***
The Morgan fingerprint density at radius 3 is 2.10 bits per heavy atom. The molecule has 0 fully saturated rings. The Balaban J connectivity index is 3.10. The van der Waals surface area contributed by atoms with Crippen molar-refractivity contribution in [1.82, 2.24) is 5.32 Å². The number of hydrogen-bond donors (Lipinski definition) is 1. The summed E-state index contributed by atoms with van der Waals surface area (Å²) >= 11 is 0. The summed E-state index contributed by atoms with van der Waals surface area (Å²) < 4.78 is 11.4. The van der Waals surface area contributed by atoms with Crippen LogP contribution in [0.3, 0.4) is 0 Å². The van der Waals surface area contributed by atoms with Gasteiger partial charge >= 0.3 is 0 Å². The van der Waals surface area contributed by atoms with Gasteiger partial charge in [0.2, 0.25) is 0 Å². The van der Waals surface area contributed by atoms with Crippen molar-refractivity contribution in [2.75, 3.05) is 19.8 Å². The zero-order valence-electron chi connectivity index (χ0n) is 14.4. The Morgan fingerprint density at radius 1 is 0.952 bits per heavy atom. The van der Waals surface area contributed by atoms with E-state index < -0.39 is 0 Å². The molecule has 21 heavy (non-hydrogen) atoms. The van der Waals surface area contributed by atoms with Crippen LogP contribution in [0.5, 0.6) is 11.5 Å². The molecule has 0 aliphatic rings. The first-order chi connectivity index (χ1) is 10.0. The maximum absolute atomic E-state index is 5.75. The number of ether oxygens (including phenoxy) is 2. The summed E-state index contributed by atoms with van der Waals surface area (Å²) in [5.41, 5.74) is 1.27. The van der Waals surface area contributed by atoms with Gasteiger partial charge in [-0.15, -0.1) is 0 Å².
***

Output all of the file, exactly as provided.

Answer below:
The Morgan fingerprint density at radius 3 is 2.10 bits per heavy atom. The molecule has 0 fully saturated rings. The Balaban J connectivity index is 3.10. The van der Waals surface area contributed by atoms with Crippen molar-refractivity contribution in [1.82, 2.24) is 5.32 Å². The number of hydrogen-bond donors (Lipinski definition) is 1. The summed E-state index contributed by atoms with van der Waals surface area (Å²) >= 11 is 0. The summed E-state index contributed by atoms with van der Waals surface area (Å²) < 4.78 is 11.4. The van der Waals surface area contributed by atoms with Crippen LogP contribution in [0.3, 0.4) is 0 Å². The van der Waals surface area contributed by atoms with Gasteiger partial charge >= 0.3 is 0 Å². The van der Waals surface area contributed by atoms with Gasteiger partial charge in [0.2, 0.25) is 0 Å². The van der Waals surface area contributed by atoms with Crippen molar-refractivity contribution in [2.75, 3.05) is 19.8 Å². The zero-order valence-electron chi connectivity index (χ0n) is 14.4. The Morgan fingerprint density at radius 1 is 0.952 bits per heavy atom. The van der Waals surface area contributed by atoms with E-state index < -0.39 is 0 Å². The molecule has 21 heavy (non-hydrogen) atoms. The van der Waals surface area contributed by atoms with Crippen LogP contribution in [0.5, 0.6) is 11.5 Å². The molecule has 0 aliphatic rings. The first-order chi connectivity index (χ1) is 10.0. The maximum absolute atomic E-state index is 5.75. The number of ether oxygens (including phenoxy) is 2. The summed E-state index contributed by atoms with van der Waals surface area (Å²) in [5.41, 5.74) is 1.27. The van der Waals surface area contributed by atoms with Gasteiger partial charge in [-0.15, -0.1) is 0 Å².